DoctorDisaster (#1,970)

A Separate Peace was the fucking WORST. A hundred pages of hand-wringing over whether the jackass narrator pushed his man-crush out of a tree GUESS WHAT, DIPSHIT, YOU DID PUSH HIM OUT OF THE TREE! OTHERWISE THERE WOULDN'T BE A FUCKING BOOK ABOUT IT, WOULD THERE?

Other competitors for worst high school novel ever: The Scarlet Letter, Catcher in the Rye, The Grapes of Wrath.

keisertroll (#1,117)

@DoctorDisaster Considering all my classmates were reading the Left Behind novels on their free time, I couldn't complain too much about what the teachers were giving us.

Vulpes (#946)

@DoctorDisaster For a young gay man, though, that gay relationship (and, yes, it was totally gay, don't "homosocial" me) was kinda swoony.

Tulletilsynet (#333)

@Vulpes
I know, right? I was thinking, hey Mr country school teacher, did you even read this?

keisertroll (#1,117)

@Vulpes My teacher (same one from the previous posts) used the whole "PHINEAS AND FERB ARE THE SAME PERSON" excuse to deny their gayness.

DoctorDisaster (#1,970)

Any appealing subtext was stripped away when you were taught the book by a flamboyantly gay goofball who obviously had more than a slight crush on Finny himself. It was like, "I don't think I should know that you think these things, Mr. H___."

@kt Gene. Phineas and Ferb is a cartoon.

keisertroll (#1,117)

@DoctorDisaster Phineas and Ferb would've "A Separate Peace" better.

LHOOQ (#18,226)

@Vulpes What, there was gay subtext in that book? I was a very sheltered child.

LondonLee (#922)

This is a bit like the 'Academy of The Overrated' scene in Woody Allen's Manhattan only nowhere near as funny.

Yale: "I think Lewitt's overrated. In fact, I think he may be
a candidate for the old academy. Mary and I have
invented the Academy of the Overrated, for such notables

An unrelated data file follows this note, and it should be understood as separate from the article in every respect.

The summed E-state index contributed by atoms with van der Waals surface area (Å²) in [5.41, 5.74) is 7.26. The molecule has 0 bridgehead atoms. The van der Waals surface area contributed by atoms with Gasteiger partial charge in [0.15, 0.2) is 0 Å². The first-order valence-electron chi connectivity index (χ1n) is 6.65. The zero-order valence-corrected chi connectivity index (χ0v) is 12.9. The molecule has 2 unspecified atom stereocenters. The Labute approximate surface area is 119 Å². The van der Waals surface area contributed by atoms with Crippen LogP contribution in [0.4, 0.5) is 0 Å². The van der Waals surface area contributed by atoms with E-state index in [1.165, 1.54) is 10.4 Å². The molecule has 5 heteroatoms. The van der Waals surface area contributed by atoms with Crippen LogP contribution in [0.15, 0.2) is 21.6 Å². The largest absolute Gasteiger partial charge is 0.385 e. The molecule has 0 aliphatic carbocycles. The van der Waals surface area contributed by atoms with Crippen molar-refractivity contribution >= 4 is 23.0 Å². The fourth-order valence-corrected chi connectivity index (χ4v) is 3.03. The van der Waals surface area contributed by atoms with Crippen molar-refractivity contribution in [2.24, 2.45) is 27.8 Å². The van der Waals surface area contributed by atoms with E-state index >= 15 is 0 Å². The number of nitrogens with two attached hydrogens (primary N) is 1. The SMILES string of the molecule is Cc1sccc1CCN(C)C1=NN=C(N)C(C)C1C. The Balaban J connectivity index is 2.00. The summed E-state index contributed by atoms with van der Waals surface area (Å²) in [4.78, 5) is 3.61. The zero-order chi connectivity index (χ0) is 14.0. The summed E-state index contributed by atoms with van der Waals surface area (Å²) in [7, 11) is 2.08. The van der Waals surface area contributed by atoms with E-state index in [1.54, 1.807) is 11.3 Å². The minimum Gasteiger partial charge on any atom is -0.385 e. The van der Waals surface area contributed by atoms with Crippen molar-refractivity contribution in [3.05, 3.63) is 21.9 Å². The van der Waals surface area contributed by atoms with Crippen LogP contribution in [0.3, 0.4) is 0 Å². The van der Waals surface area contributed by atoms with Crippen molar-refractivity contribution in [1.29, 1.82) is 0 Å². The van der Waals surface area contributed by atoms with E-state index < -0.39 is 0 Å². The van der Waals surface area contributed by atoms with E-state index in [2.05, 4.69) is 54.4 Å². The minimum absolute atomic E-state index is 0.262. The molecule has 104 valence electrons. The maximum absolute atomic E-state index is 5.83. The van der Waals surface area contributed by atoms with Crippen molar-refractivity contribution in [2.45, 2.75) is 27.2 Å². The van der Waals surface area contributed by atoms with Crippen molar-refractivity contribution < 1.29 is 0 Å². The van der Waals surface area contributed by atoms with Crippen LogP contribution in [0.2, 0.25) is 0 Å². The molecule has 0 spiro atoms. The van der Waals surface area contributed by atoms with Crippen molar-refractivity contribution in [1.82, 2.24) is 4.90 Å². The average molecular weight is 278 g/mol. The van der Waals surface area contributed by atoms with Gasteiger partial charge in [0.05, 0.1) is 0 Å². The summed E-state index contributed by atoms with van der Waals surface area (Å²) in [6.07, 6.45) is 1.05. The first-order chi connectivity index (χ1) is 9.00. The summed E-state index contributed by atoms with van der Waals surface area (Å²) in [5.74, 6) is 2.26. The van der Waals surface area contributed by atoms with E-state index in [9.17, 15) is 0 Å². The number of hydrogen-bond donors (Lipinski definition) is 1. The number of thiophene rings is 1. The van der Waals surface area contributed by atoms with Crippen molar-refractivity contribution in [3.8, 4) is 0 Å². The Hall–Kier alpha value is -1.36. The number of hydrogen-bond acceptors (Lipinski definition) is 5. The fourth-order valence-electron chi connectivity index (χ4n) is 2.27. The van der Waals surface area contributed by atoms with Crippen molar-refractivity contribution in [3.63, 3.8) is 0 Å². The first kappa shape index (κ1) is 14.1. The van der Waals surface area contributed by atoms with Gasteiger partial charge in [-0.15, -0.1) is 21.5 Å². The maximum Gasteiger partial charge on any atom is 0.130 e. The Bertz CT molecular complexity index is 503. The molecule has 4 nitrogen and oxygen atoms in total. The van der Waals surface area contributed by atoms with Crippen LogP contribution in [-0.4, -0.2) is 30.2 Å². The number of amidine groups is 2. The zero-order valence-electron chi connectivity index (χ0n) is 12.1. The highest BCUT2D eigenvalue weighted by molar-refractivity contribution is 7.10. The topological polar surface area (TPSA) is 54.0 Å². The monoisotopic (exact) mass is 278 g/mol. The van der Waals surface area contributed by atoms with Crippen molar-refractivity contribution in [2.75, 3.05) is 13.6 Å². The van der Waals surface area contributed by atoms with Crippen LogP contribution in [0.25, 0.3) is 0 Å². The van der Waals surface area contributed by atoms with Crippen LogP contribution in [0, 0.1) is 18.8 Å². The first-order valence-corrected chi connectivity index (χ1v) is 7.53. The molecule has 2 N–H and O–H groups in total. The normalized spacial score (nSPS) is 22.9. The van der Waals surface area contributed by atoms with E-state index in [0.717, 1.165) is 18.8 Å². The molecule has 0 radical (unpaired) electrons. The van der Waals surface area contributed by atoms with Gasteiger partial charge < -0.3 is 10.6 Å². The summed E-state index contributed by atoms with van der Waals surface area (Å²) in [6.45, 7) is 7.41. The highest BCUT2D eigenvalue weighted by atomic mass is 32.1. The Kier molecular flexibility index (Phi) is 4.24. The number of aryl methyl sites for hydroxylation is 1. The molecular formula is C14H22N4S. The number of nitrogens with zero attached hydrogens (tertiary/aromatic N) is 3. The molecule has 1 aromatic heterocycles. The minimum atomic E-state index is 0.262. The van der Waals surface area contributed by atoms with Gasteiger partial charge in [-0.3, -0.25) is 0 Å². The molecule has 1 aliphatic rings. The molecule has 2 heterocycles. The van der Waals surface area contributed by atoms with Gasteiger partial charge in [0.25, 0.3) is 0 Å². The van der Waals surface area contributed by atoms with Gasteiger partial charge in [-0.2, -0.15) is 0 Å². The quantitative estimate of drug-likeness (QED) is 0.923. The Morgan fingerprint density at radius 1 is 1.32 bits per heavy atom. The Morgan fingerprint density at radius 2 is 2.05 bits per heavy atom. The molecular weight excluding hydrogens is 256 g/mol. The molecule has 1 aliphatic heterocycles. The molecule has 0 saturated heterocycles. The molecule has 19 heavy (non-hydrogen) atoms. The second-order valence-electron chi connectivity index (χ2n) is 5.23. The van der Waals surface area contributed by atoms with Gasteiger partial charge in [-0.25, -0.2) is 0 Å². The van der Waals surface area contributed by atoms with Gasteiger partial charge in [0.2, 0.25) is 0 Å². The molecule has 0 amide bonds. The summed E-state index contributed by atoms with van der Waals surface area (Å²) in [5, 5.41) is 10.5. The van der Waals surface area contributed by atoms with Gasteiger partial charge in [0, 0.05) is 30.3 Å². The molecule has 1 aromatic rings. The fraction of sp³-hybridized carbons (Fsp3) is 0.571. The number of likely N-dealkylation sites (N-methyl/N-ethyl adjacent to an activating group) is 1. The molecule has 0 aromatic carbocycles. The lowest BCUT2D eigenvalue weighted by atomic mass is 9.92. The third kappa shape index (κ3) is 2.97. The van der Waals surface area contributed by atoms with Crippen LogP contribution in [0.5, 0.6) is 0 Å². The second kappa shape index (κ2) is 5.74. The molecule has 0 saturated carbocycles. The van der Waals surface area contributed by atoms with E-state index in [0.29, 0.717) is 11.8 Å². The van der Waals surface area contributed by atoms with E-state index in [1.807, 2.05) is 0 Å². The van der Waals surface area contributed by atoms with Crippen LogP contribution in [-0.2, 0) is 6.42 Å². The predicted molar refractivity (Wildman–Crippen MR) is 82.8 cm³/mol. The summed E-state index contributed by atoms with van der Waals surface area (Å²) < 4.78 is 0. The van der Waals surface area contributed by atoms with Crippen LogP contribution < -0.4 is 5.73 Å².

as Gustav Mahler…"

Mary: "And Isak Dinesen, and Carl Jung…"

Yale: "Scott Fitzgerald…"

Mary: "Lenny Bruce. Can't forget Lenny Bruce, now, can we? How
about Norman Mailer? And Walt Whitman?"

Isaac: "I think that those people are all terrific, everyone
that you mentioned."

Yale: "Who was that guy you had? You had a great one last week."

Mary: "No, I didn't have it. It was yours. It was Heinrich
Böll, wasn't it?

Isaac: "Overrated?"

Yale: "Oh, God. Oh, we wouldn't want to leave out old Heinrich…"

Isaac: "What about Mozart? I mean, you guys don't want to leave
out Mozart, I mean, while you're trashing people."

Tulletilsynet (#333)

@LondonLee
I always thought it was oddly un-Woody Allen to imply that Walt Whitman is terrific.

@LondonLee I was literally looking for the youtube clip of that scene to post when you beat me to it.

LondonLee (#922)

Thought it would be quicker to find the old-timey words.

But what do I know? I'm from Philadelphia, we believe in God.

Tulletilsynet (#333)

@LondonLee
What the hell does that mean?

I feel bad saying this, but I just have to get it out of me: one of the reasons I stopped reading Deadspin was so I could AVOID Drew Magary. Stream-of-consciousness writing isn't my bag to begin with, and mean-spirited stream-of-consiousness is unbearable.

Tulletilsynet (#333)

@transcendental floss
Stream-of-consciousness should be distinguished from stream-of-silliness.

daemonsquire (#9,523)

@Tulletilsynet
I hope so: one outcome of reading this thread is an engendered interest in tackling Absalom, Absalom!, and a lot of the Amazon reviews describe Faulkner's style as "stream of consciousness". I'm counting on that being different from (in nadaturf's words below) "reads like a middling youtube comment stream".

tropical icey (#49,740)

I kind of resent that I'm always on the defensive about loving the The Catcher in the Rye. Especially when people always follow up saying they hate it by praising Salinger's other work, and I thought Franny and Zooey was one of the most obnoxious things I've ever read. I mean, on top of Catcher in the Rye being totally relatable for a point in our lives most of us go through and interesting and a good novel for all the English-class reasons, it's something I ENJOYED reading which is as important as anything else.